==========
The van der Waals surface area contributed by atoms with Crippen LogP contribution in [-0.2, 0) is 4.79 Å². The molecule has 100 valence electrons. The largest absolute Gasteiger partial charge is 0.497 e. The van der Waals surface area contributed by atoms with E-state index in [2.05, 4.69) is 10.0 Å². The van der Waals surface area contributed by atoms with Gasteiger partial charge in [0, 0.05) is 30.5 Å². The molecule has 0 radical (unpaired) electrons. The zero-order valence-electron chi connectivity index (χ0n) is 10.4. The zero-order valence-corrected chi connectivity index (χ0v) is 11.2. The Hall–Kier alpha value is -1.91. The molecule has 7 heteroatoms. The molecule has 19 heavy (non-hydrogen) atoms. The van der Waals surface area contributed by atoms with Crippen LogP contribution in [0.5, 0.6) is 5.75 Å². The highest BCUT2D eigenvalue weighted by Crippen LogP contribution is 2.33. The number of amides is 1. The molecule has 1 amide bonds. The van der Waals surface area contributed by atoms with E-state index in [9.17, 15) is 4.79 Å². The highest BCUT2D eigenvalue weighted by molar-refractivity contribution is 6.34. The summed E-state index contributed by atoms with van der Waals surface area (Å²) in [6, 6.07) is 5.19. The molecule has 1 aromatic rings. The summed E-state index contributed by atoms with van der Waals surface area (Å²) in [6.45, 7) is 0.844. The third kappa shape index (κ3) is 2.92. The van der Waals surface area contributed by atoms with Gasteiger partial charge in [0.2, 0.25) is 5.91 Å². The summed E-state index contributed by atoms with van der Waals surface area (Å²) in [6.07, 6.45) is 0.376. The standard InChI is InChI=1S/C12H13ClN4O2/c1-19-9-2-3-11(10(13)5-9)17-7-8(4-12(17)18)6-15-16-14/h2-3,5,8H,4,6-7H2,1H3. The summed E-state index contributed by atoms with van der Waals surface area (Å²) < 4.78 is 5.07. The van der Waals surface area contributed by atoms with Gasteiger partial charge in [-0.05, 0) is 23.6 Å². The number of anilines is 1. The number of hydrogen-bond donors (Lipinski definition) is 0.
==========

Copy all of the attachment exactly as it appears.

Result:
The van der Waals surface area contributed by atoms with Crippen LogP contribution in [-0.2, 0) is 4.79 Å². The molecule has 100 valence electrons. The largest absolute Gasteiger partial charge is 0.497 e. The van der Waals surface area contributed by atoms with E-state index in [2.05, 4.69) is 10.0 Å². The van der Waals surface area contributed by atoms with Gasteiger partial charge in [0, 0.05) is 30.5 Å². The molecule has 0 radical (unpaired) electrons. The zero-order valence-electron chi connectivity index (χ0n) is 10.4. The zero-order valence-corrected chi connectivity index (χ0v) is 11.2. The Hall–Kier alpha value is -1.91. The molecule has 7 heteroatoms. The molecule has 19 heavy (non-hydrogen) atoms. The van der Waals surface area contributed by atoms with Crippen LogP contribution in [0.5, 0.6) is 5.75 Å². The highest BCUT2D eigenvalue weighted by Crippen LogP contribution is 2.33. The number of amides is 1. The molecule has 1 amide bonds. The van der Waals surface area contributed by atoms with E-state index in [9.17, 15) is 4.79 Å². The highest BCUT2D eigenvalue weighted by molar-refractivity contribution is 6.34. The summed E-state index contributed by atoms with van der Waals surface area (Å²) in [6, 6.07) is 5.19. The molecule has 1 aromatic rings. The summed E-state index contributed by atoms with van der Waals surface area (Å²) in [6.45, 7) is 0.844. The third kappa shape index (κ3) is 2.92. The van der Waals surface area contributed by atoms with Gasteiger partial charge in [0.2, 0.25) is 5.91 Å². The summed E-state index contributed by atoms with van der Waals surface area (Å²) in [6.07, 6.45) is 0.376. The standard InChI is InChI=1S/C12H13ClN4O2/c1-19-9-2-3-11(10(13)5-9)17-7-8(4-12(17)18)6-15-16-14/h2-3,5,8H,4,6-7H2,1H3. The summed E-state index contributed by atoms with van der Waals surface area (Å²) < 4.78 is 5.07. The van der Waals surface area contributed by atoms with Gasteiger partial charge in [-0.05, 0) is 23.6 Å². The number of anilines is 1. The number of hydrogen-bond donors (Lipinski definition) is 0.